Double demerits to be enforced in NSW, WA and the ACT from 23 December
If you’re going on a road trip this holiday period, three of Australia’s eight jurisdictions are enforcing double demerits until early 2023.
Double demerit points for speeding and other traffic offences will be enforced from midnight on 23 December in New South Wales, Western Australia and the Australian Capital Territory, as motorists hit the road for the summer holidays.
In New South Wales and the Australian Capital Territory, the upcoming double demerit period will run from 23 December 2022 until 3 January 2023, a string of 11 consecutive days.
Police will issue fines and double demerit point penalties for offences such as speeding, using a mobile phone while driving, and travelling without a seatbelt.
Western Australians are facing a longer period double demerit period of 16 days, from 23 December 2022 until 8 January 2023.
According to the Western Australia Government, double demerits will be applied to driving offences including speeding, drink-driving, failing to wear a seatbelt, illegally using a mobile phone, or running a red light.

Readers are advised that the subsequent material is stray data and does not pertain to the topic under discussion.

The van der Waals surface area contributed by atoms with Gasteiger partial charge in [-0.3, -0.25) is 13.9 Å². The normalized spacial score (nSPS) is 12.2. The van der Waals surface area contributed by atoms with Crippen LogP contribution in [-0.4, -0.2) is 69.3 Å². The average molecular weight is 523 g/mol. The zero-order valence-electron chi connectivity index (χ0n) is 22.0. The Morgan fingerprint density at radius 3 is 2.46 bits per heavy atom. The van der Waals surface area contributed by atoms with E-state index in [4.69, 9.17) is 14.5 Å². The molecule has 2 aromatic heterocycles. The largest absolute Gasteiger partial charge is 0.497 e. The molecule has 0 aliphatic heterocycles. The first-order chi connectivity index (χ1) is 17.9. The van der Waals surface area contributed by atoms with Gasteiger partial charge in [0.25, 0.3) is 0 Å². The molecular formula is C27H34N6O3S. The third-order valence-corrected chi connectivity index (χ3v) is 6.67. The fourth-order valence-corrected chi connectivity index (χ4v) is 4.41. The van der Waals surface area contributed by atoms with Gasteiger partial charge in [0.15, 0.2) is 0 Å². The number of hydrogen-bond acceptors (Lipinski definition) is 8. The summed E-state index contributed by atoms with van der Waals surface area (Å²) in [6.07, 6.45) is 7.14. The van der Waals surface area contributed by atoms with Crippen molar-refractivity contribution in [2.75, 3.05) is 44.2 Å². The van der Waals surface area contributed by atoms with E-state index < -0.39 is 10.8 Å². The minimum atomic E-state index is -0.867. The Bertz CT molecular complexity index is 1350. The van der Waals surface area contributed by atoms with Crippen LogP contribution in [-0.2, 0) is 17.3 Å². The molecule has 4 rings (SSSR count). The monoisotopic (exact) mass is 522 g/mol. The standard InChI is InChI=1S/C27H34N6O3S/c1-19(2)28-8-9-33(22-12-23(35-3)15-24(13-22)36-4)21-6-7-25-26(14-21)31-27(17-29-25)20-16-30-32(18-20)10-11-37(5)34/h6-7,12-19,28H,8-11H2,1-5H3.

Western Australia can also suspend a driver’s licence by applying a 14-point penalty during the 16-day period, if a motorist is caught driving a vehicle fitted with a device designed to evade detection by a speed camera.
Queensland does not apply double demerit points during holiday periods.
Instead, double demerits are applied year-round for motorists who exceed the posted speed limit by more than 20km/h for a second time within 12 months.
“There is no proven safety or deterrent benefit from enforcing double demerit points during holiday periods only,” a spokesperson for the Queensland's Transport and Main Road Department told Drive in September 2022.
Double demerits are not applied at any time of the year in Victoria, South Australia, Tasmania and the Northern Territory.
As reported in September 2022, all Australian jurisdictions bar one apply their own demerit point penalties to motorists who are caught breaking the law in another state or territory.
For example, if you’re a New South Wales driver in Queensland and get caught speeding, the demerit fine will be based on your home state’s laws.
The method is applied everywhere except the Australian Capital Territory – motorists from the nation’s capital who are caught breaking the law in another state face the relevant demerit point penalties of the jurisdiction they’re travelling in.